A class selfie.

Mentor selfie.

Many of these ideas opened up a larger conversation about our community. For instance, one student wants to tackle urban gentrification, a trend in Marfa that has caused housing costs to rise. We discussed how gentrification is often related to urban communities in the larger media. We also came up with possible sources for this story, which include a local real estate agent, a member of the local government (who could possibly speak on future plans for affordable housing), and someone who lived in Marfa before the town became a major tourist destination.

The key here is to take these broad themes and explore them through a more specific lens. We'll continue to work on refining these ideas, and in the next few weeks we'll get into more technical aspects -- like writing scripts for radio and editing audio clips.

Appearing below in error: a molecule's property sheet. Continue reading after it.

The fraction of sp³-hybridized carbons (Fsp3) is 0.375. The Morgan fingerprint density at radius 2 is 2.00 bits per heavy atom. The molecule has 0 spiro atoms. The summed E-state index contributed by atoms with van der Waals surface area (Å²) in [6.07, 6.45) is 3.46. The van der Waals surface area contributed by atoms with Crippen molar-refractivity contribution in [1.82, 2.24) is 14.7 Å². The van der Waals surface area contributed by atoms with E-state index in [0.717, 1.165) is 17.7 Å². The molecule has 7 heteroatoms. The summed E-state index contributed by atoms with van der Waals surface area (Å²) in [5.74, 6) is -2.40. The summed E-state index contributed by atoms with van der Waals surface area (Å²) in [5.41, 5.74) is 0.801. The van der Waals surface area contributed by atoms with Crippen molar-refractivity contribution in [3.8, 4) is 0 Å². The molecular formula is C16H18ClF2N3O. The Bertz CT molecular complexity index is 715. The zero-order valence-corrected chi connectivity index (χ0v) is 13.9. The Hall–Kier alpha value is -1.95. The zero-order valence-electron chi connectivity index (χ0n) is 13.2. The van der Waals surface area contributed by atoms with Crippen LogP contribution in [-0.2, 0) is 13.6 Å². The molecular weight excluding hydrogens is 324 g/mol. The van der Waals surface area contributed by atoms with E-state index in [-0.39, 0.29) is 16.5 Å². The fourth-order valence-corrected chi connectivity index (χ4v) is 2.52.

Wednesday, 28 January 2015 00:00

Today, the fourth workshop of the KRTS Youth Media Project was all about brainstorming story ideas. We started out by watching a video from WNYC's Radio Rookies that explained how to go about gathering ideas for a radio story. We also checked out a student-produced video from Student Reporting Labs on the topic of school safety.

In Mr. Jenkins' class, we had a Skype conversation with Thai Da Silva of PBS. Students introduced themselves, and Thai got the ball rolling on potential story ideas and expectations for the workshops ahead.

Alejandra brainstorms some story ideas for her final project.

Students from Mr. Jenkins' class Skype with Thai Da Silva.

In Mr. Hernandez' class, we brainstormed story ideas in small groups, revisiting the five elements of newsworthiness that we had covered in previous classes. We ended the workshop by throwing out a few preliminary ideas.

For homework, students will brainstorm five story ideas and fill out Reporting Labs handouts from Lesson 2.1 that elaborate more on how to approach an idea, thinking about a balance of perspective, potential interviewees, "characters" in the story, central inquiry questions to explore, and background information.

 
Wednesday, 21 January 2015 00:00